Rita Varga, Alexander Kovneristy, Matthias Volkenandt, Miklós Sárdy and Thomas Ruzicka
Department of Dermatology and Allergology, Ludwig-Maximilian University, DE-80337 Munich, Germany. E-mail: email@example.com
Accepted October 18, 2011.
Actinomycosis is a rare, chronic infection characterized by induration, multiple abscesses and draining sinuses (1). Cervicofacial actinomycosis is the most common form, which is usually caused by deep oral mucosal injury. The major pathogen is Actinomyces israelii, a commensal of the oropharyngeal flora (2). Actinomycosis of the lower part of the body, especially the primary cutaneous form, is very unusual (3–5). A. turicensis is a recently identified distinct Actinomycetes species (6) found particularly in infections of the lower part of the body, especially in the anorectal and urogenital regions (3, 7).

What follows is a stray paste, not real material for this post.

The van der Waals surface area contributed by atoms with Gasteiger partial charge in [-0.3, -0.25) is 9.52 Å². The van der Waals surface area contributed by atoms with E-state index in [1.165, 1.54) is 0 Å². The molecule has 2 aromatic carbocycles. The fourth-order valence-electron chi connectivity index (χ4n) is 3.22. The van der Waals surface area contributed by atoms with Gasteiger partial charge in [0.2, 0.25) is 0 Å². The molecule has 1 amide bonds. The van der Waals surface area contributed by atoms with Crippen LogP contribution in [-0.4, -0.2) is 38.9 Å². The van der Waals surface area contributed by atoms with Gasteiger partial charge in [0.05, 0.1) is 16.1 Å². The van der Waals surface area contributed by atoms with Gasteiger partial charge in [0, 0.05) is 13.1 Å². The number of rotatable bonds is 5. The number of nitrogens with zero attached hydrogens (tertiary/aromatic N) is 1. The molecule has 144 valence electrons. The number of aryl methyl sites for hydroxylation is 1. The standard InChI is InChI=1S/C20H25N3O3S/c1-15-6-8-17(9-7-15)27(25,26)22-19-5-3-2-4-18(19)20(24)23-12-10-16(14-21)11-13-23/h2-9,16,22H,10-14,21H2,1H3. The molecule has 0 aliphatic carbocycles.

Case 1. A 47-year-old man presented with extensively spreading, superficial ulcerations, erythematous indurated plaques and nodules in the femorogluteal, perianal and genital regions for 3 years (Fig. 1A). Routine laboratory examination revealed elevated C-reactive protein levels (1.81 mg/dl; normal < 0.5 mg/dl), elevated neutrophil counts (77%; normal 50–70%) and lymphopaenia (13.3%; normal 25–40%) with a total lymphocyte count of 1,091/µl. HIV and syphilis serologies were non-reactive. Bacteriological culture of a biopsy demonstrated A. turicensis, Prevotella intermedia and Eubacterium limosum. Staphylococcus aureus, Citrobacter koseri, pseudomonas species and streptococci (group A) could be co-cultured from a bacterial swab. Histological examination revealed inflammatory infiltrate composed of neutrophils showing focal epidermotropism, lymphocytes, histiocytes, plentiful plasma cells, and focal granulomatous inflammation with multinucleated giant cells. In the subcutaneous interlobular septa, fistulas and fibrosis were detected. No sulphur granules were found. Anti-bacille Calmette-Guérin antibody immunostain (BCG), periodic acid-Schiff (PAS), and Giemsa stains were negative. Computed tomography (CT) showed no relevant abnormalities. Intravenous treatment with benzylpenicillin (24 million units/day) was started in combination with oral trimethoprim+sulphamethoxazole (320+1,600 mg/day) for 6 weeks, followed by amoxicillin (2 g/day) orally for 3 months. Five months later, a decrease in the number and extent of ulcerations, induration and nodules was detected, and the exudate disappeared (Fig. 1B).